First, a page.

The conversion of nitro compounds into carbonyls is known as the Nef Reaction. Various methodologies have been developed, but the most important is the standard procedure: a preformed nitronate salt is poured into strong aqueous acid (pH < 1). Some oxidative variations have also found wide application, and some reductive methods have even been developed.
Mechanism of the Nef Reaction
Nitroalkanes are relatively strong carbon acids, and deprotonation leads to the nitronate salt. The hydrolysis of this intermediate must take place in strong acid, to prevent the formation of side products such as oximes or hydroxynitroso compounds:
The procedure using the commercial reagent Oxone® is mechanistically interesting:
The reductive method leads to oximes, which may be hydrolyzed to the corresponding carbonyl compound. Ti(III) serves to reduce the N-O bond, and titanium's strong affinity towards oxygen facilitates the hydrolysis to complete the conversion:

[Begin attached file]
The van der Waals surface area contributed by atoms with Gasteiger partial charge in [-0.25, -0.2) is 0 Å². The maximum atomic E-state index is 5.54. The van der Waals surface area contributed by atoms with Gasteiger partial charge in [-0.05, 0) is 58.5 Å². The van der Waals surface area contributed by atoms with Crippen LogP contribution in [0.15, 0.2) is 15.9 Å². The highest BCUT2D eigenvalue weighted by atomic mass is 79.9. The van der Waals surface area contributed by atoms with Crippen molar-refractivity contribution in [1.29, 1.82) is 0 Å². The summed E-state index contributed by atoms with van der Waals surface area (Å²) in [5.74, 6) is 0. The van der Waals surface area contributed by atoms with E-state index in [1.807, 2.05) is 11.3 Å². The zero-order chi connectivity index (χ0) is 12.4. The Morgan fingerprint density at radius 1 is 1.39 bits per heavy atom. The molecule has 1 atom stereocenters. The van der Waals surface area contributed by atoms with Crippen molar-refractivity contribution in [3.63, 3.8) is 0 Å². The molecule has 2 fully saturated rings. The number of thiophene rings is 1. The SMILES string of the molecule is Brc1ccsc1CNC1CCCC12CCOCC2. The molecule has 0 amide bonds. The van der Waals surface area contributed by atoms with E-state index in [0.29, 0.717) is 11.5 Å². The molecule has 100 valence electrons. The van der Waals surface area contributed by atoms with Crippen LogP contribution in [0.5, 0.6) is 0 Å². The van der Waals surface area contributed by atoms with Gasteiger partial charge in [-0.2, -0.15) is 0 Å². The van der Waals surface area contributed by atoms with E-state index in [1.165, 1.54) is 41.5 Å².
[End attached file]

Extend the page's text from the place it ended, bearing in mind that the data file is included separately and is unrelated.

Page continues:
Unprecedented, selective Nef reaction of secondary nitroalkanes promoted by DBU under basic homogeneous conditions
R. Ballini, G. Bosica, D. Fiorini, M. Petrini, Tetrahedron Lett., 2002, 43, 5233-5235.
Cu-Catalyzed Enantioselective Conjugate Addition of Alkylzincs to Cyclic Nitroalkenes: Catalytic Asymmetric Synthesis of Cyclic α-Substituted Ketones
C. A. Luchaco-Cullis, A. H. Hoveyda, J. Am. Chem. Soc., 2002, 124, 8192-8193.
Boron Trifluoride Mediated Ring-Opening Reactions of trans-2-Aryl-3-nitro-cyclopropane-1,1-dicarboxylates. Synthesis of Aroylmethylidene Malonates as Potential Building Blocks for Heterocycles
T. Selvi, K. Srinivasan, J. Org. Chem., 2014, 79, 3653-3658.